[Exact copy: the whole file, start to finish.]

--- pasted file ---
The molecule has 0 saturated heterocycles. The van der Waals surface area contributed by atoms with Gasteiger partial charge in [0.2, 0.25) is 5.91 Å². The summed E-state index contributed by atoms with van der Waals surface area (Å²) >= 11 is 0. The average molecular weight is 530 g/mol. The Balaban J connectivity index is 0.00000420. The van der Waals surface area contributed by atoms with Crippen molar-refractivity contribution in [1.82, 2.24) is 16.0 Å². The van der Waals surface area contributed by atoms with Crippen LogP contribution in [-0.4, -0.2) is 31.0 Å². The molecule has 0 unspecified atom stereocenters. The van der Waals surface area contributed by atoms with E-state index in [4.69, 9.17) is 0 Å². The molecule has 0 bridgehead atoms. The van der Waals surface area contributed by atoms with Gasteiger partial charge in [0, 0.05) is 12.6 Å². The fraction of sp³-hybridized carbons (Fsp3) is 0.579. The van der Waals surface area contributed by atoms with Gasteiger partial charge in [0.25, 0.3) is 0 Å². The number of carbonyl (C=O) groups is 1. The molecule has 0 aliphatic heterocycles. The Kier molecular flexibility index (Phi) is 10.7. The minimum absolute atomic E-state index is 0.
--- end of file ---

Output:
The molecule has 0 saturated heterocycles. The van der Waals surface area contributed by atoms with Gasteiger partial charge in [0.2, 0.25) is 5.91 Å². The summed E-state index contributed by atoms with van der Waals surface area (Å²) >= 11 is 0. The average molecular weight is 530 g/mol. The Balaban J connectivity index is 0.00000420. The van der Waals surface area contributed by atoms with Crippen molar-refractivity contribution in [1.82, 2.24) is 16.0 Å². The van der Waals surface area contributed by atoms with Crippen LogP contribution in [-0.4, -0.2) is 31.0 Å². The molecule has 0 unspecified atom stereocenters. The van der Waals surface area contributed by atoms with E-state index in [4.69, 9.17) is 0 Å². The molecule has 0 bridgehead atoms. The van der Waals surface area contributed by atoms with Gasteiger partial charge in [0, 0.05) is 12.6 Å². The fraction of sp³-hybridized carbons (Fsp3) is 0.579. The van der Waals surface area contributed by atoms with Gasteiger partial charge in [0.25, 0.3) is 0 Å². The number of carbonyl (C=O) groups is 1. The molecule has 0 aliphatic heterocycles. The Kier molecular flexibility index (Phi) is 10.7. The minimum absolute atomic E-state index is 0.